7. The nice thing is that by mid August most snow here in Washington is gone outside of alpine tundra and glaciers. So…if and when we have a dry September river crossings can be EASY! :-)

  8. A quick note on releasing your pack straps (learned from humorous experience): be sure you remove any socks that you've hung on your hipbelt and sternum strap before releasing them and entering the water. Otherwise you're going to have wet feet in the morning!

  9. Adam and I had to cross the North Fork on the Thoreau Falls trail twice this weekend. Even though the crossing was managable and ultimately successful there was a lot of stress and worry.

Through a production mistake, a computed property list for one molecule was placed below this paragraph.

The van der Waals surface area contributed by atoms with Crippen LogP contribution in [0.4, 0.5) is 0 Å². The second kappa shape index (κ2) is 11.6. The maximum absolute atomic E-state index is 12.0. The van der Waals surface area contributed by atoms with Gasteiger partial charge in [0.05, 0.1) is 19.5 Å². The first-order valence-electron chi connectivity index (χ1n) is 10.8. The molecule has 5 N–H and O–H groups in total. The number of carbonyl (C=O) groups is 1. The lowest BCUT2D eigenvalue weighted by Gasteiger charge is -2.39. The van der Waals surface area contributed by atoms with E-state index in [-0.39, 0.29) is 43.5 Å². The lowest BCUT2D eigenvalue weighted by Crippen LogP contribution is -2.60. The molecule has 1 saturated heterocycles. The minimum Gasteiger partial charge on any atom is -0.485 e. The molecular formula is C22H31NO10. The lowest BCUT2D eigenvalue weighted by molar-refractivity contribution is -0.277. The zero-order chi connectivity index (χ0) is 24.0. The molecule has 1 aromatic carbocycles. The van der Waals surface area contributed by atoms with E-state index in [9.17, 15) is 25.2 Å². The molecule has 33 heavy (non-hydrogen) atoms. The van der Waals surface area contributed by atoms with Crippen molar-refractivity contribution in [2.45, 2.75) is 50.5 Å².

I can appreciate that a day full of questionable crossings would cause a lot of mental fatigue.

  10. Water crossings do that, even if they're full of stones. My occasional day hiking partner and I had a similar level of angst last month crossing the stream that runs up the Basin Trail on North Kinsman in the Whites. It was really quite a low consequence crossing but generated a disproportionately large amount of angst for her.

  11. In the wilderness area of Scotland..many burns become scarily dangerous very quickly when heavy rain makes water levels rise alarmingly, Sometimes no option but to get across them… if you have a backpack with a closed survival bag protecting a sleeping can act as a buoyancy device … esp. for very short deep crossings. It makes sense (bit extreme) to strip off and put dry clothes inside your pack in a plastic bag…. crossing a wild river will get you VERY wet!!! Keeping your clothes as dry as long as possible can save you from hypothermia!